5 Under-the-Radar Travel Destinations to Visit in 2018

under the radar top travel destinations 2018 cavtat croatia

Every year brings a new, thoroughly subjective list of the “best places to visit.” Our list is no less subjective, but it is carefully considered. Based on our intuitions and what makes each destination worth visiting in the new year, here are our picks for the best unexpected travel destinations of 2018.

Mexico City and the Yucatan Peninsula

mexico city

For many in the know, Mexico City has been a go-to travel destination for years. Now, the city is finally getting the mainstream recognition it deserves. Among many other accolades, it’s recognized for 2018 as a World Design Capital for its deft blending of new and old. The city proudly maintains much of its architecture, heritage, and cuisine while also looking forward with new bike share programs, urban gardens, and one of the coolest creative scenes in North America. A quick, two-hour flight to the Yucatan Peninsula puts even more unique experiences — snorkeling underwater museums, hot air ballooning over ancient ruins, and mind-altering Shamanic wellness experiences in Merida — at your fingertips.

Don’t miss: Every autumn, the mountains just west of Mexico City witness one of the world’s most spectacular migrations. Billions of monarch butterflies travel more than 3,000 miles across North America. A number of companies organize guided tours to witness the one-of-a-kind exodus.


mlini croatia

Croatian tourism has been steadily on the rise for years. Thanks to a starring role as the backdrop for mainstream hits like Game of Thrones and the recent Star Wars: The Last Jedi, the country’s breathtaking landscape has become a destination in its own right. The seaside city of Dubrovnik — with its walled towns, cobblestone streets, and centuries-old architecture — feels perfectly plucked from a Gothic fairytale. Every beach in the country boasts a long list of water sports, from jet skiing to windsurfing to paragliding. The country’s culinary scene has also been in the spotlight recently for Istrian truffles, which are among the best in the world.

Don’t miss: Plitvice Lakes National Park is the country’s most notable natural treasure. A dense, emerald green forest surrounds 16 glistening, mineral-rich lakes which cascade into one another through a series of countless waterfalls.

La Paz, Bolivia

la paz bolivia

Bolivia is fast becoming South America’s swankiest destination, and nowhere is this more evident than La Paz. In the last few years, the shared capital city has opened its doors to chic cocktail bars, world-class restaurants, and boutique hotels. Incidentally, it’s also home to The Death Road, one of South America’s most dangerous and bucket-list-worthy adventures.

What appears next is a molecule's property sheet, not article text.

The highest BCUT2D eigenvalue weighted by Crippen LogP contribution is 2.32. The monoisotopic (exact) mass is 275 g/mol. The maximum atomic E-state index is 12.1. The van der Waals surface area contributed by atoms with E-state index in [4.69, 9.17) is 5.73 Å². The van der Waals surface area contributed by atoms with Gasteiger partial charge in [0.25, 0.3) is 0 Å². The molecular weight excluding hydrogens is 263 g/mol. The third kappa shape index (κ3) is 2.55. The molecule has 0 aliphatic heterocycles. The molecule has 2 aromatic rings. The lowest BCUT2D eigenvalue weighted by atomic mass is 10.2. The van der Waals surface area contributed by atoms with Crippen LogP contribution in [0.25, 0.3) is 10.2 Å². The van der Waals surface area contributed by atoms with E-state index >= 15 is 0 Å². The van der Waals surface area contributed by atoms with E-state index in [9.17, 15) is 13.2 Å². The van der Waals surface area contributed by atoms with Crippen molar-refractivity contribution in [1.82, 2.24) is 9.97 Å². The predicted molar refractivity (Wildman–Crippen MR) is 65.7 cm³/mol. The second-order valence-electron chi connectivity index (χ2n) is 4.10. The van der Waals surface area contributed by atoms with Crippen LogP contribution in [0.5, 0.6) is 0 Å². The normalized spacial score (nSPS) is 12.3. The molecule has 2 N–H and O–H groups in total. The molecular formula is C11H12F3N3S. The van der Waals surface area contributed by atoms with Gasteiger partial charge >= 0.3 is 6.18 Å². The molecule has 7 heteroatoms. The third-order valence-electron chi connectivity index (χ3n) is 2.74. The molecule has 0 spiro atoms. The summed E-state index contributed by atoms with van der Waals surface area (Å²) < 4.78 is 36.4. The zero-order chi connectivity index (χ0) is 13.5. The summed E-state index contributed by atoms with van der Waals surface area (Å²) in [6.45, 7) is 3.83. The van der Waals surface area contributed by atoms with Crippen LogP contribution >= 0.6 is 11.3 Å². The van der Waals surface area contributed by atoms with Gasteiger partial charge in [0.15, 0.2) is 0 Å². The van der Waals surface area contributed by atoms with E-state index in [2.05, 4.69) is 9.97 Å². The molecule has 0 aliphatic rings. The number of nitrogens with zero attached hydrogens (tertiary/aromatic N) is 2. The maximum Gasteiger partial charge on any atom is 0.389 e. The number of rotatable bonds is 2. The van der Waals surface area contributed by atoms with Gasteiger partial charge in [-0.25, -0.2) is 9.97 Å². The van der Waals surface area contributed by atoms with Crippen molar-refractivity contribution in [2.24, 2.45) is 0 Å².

Don’t miss: Take the cable car up to neighboring El Alto, one of the highest cities in the world at 13,615 feet. It’s loud, manic, and quintessentially Bolivian — and the views are literally breathtaking.


kalon mosque bukhara uzbekistan
Photo by Darrell ChaddockAsk most Americans — or almost any westerner — and they’d be hard-pressed to find Uzbekistan on a map. This is a large reason why the country has managed to fly under the tourist radar for years, and why 2018 is the time to visit. The country’s long and fascinating history intertwines the Silk Road, Soviet and Turkish rule, and a 1966 earthquake that all but leveled the capital city of Tashkent. For sheer sightseeing hotspots, there’s more to see here than anywhere in Central Asia.

Don’t miss: The country’s architecture represents an amalgam of more than two thousands years of conquest, construction, and rebuilding. It’s no surprise then that mausoleums, mosques, madrasahs, and minarets dot every skyline in the country — all of which provide a no-brainer tour for fans of history and “architourism.”

Faroe Islands

faroe islands

There’s an ever-shrinking number of places in the world where you can truly feel like you’re getting away from it all. The Faroe Islands are a tiny blip of an archipelago adrift in the north Atlantic Ocean between Norway and Iceland. The 18 islands that make up this self-governing Danish region are at once ancient and modern. Miles of beautiful, rolling, treeless hills serve as the backdrop for quaint villages full of grass-topped churches and brightly painted cottages. It’s a marvelous escape for hikers and bird-lovers that feels a million miles away from anywhere. Yet, the entire archipelago is connected by a series of modern roads, tunnels, and ferry lines.

Don’t miss: Until 2004, pint-sized Gásadalur Village was largely cut off from the rest of the world. A road now provides travelers with relatively easy access to one of the most pristine and picturesque villages in all of the Faroes. The cliffside location is surrounded by craggy green mountains perched high above the Atlantic Ocean — an Instagram-worthy photo op if ever there was one.